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Is it possible for executors to enter into a contract to sell a property before obtaining a grant of probate?

A photo of Pardeep Kandola
15th January 2024

In the midst of probate registry backlogs and an increase in the need to sell property quickly, executors are asking if they should consider exchanging contracts on property which forms part of the deceased estate, prior to probate being granted.

The first consideration is whether the application for the grant of probate has been expedited (known as a grant ad colligenda bona) but there is no guarantee that the grant will arrive prior to exchange of contracts, considering the existing delays in issuing grants.

On the basis that the deceased made a valid will which effectively appointed executors, the will permits those executors to act in the administration of the estate and the deceased’s assets will be deemed to vest in the executors at the date of the deceased's death.

Theoretically, this could allow the executors to exchange contracts of a sale of property without a grant, however, a grant will be needed to provide title as required under the contract’s standard conditions but also by Land Registry upon the buyer’s subsequent application for registration. It is therefore commonplace for conveyancers to want to have sight of the grant of probate prior to exchanging contracts.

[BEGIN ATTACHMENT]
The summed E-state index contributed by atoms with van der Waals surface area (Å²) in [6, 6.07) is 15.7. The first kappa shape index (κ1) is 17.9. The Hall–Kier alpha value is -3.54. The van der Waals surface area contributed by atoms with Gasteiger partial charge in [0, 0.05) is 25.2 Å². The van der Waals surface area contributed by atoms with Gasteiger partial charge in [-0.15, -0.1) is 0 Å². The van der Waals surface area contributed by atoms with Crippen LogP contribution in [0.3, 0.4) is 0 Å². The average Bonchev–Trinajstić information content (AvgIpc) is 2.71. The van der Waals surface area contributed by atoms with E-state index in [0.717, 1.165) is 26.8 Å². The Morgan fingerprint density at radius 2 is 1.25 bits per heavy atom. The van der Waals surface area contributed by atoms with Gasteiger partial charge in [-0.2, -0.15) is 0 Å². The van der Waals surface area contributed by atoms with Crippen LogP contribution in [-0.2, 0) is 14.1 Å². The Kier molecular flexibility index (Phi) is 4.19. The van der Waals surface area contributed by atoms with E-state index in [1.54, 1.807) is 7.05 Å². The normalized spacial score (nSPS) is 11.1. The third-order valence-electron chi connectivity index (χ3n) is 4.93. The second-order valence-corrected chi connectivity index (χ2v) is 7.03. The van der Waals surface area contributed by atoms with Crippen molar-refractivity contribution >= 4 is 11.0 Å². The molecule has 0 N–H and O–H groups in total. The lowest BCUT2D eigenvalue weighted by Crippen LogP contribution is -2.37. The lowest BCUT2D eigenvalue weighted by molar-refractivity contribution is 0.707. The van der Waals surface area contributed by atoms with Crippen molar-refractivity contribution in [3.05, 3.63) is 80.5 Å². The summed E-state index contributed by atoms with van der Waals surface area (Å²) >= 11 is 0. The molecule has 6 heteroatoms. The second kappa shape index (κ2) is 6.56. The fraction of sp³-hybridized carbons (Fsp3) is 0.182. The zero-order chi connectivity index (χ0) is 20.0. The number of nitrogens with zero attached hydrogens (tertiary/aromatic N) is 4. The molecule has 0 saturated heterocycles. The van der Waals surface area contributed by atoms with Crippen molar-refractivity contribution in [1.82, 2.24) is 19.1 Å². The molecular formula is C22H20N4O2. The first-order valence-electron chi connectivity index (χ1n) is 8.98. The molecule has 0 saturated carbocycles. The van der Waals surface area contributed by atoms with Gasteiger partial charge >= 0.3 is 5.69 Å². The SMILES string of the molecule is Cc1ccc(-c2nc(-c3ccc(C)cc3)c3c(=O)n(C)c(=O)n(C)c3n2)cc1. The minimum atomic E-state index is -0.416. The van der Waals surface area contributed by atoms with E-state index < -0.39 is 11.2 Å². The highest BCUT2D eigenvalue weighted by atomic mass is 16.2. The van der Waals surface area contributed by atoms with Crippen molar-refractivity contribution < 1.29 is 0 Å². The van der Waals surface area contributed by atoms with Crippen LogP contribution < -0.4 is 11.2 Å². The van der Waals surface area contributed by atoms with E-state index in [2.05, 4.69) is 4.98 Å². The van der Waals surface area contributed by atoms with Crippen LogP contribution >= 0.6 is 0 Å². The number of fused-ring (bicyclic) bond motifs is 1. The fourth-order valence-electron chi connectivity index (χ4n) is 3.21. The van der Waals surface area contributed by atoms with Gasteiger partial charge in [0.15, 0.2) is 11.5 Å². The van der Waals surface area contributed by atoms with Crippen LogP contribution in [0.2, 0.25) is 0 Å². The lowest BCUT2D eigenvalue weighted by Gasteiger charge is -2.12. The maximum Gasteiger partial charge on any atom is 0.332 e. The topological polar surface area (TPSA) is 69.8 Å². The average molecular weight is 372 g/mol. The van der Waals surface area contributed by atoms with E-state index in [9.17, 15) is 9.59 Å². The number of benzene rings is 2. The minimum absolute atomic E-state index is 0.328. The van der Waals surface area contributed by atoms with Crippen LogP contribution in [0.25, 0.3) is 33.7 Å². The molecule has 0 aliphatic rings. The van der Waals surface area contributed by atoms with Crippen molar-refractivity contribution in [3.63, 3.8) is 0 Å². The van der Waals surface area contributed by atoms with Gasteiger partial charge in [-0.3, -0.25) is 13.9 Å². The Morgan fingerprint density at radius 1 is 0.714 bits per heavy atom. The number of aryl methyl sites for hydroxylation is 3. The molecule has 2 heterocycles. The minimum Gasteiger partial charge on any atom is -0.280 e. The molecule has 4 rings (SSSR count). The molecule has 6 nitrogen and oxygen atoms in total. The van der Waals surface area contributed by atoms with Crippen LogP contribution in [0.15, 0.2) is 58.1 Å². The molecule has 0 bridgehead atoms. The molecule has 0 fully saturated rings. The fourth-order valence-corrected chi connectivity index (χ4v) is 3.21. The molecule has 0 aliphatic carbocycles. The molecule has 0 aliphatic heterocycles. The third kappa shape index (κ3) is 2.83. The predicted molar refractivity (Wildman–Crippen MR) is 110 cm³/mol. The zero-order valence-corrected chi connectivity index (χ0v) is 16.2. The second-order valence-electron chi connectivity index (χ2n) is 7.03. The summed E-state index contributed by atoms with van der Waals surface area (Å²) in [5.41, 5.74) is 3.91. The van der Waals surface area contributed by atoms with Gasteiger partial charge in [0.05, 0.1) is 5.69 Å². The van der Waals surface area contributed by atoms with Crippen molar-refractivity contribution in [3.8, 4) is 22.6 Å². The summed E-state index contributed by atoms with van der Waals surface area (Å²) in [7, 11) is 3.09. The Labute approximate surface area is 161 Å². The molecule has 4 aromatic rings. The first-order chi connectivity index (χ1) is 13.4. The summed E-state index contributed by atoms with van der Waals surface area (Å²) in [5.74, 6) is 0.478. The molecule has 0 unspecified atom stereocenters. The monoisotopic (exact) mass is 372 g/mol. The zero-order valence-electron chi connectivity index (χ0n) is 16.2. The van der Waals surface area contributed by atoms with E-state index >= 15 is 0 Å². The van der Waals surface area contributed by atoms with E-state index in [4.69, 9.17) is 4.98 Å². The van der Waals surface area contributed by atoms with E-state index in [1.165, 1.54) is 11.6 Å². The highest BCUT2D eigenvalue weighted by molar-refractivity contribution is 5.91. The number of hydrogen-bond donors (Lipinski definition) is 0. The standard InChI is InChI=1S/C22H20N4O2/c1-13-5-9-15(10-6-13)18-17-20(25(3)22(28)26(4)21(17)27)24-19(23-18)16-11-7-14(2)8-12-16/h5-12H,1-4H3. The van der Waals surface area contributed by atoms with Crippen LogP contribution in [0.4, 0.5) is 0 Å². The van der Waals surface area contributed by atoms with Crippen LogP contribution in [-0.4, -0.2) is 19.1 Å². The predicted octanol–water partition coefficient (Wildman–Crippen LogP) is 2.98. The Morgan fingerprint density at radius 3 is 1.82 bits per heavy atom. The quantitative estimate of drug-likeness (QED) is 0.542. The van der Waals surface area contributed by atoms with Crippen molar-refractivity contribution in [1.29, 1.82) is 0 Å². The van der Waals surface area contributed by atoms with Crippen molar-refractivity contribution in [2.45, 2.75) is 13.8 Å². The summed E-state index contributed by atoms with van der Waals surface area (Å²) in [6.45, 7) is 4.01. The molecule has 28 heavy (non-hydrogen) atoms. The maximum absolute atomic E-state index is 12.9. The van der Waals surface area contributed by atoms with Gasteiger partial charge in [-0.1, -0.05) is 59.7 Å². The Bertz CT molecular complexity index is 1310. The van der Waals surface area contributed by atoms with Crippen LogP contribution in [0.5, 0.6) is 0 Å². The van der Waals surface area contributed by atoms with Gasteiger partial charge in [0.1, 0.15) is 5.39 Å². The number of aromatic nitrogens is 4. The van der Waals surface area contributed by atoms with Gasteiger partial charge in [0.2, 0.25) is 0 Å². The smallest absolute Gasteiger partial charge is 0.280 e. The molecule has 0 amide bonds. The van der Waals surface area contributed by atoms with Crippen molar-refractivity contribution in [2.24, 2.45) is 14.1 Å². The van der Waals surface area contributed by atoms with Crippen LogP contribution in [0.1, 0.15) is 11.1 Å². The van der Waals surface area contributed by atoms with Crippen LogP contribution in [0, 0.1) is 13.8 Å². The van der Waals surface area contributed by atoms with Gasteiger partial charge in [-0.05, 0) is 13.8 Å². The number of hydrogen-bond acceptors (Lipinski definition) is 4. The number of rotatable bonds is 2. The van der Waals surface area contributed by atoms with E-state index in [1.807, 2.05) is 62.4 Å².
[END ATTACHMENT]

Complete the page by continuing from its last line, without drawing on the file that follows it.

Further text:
Depending on the needs of the parties involved, it could be that the need to exchange contracts without having sight of probate outweighs the risks and it could be suggested that parties ought to consider exchanging contracts conditionally, requiring parties to complete the matter “X” days after the grant of probate has been issued and received.

For some, a conditional contract may be unworkable because although an exchange of contract is desired, if the likely completion date exceeds a few months, it may not align with the parties’ initial intentions and then the need to exchange in absence of the grant may fall away.

If the buyer is in a “chain”, with their own sale to factor in, a conditional contract is unlikely to work as the completion date will not be ascertainable until the grant has been issued. A buyer may want to be free of an exchange of contracts so that their deposit is not tied up, allowing them to withdraw from the sale prior to exchange and to pursue another property.

In relation to estate administration, there are some other aspects to consider, but not limited to the following:

1. Under the executor’s appointment, has their scope been limited, preventing the above?

2. Are the legal fees likely to increase given the additional work in advising and drafting a conditional contract? If the executors are out of pocket, and probate is not granted, there may not be an entitlement for their costs to be reimbursed from the estate.

3. There is a risk that the executors could be at risk, personally, if there is any form of loss to the estate.

4. If the buyer is leading the negotiations to exchange contracts without the grant of probate having been issued, would the buyer consider indemnifying the executor?

5. Are the best interests of the estate being adhered to and considered in the decision process? Especially if the buyer is requesting an exchange in absence of the grant?

This blog was written by Pardeep Kandola, an Associate Solicitor within our Conveyancing team in Leamington Spa. To speak to Pardeep about Conveyancing matters, please call 01926 887700 or email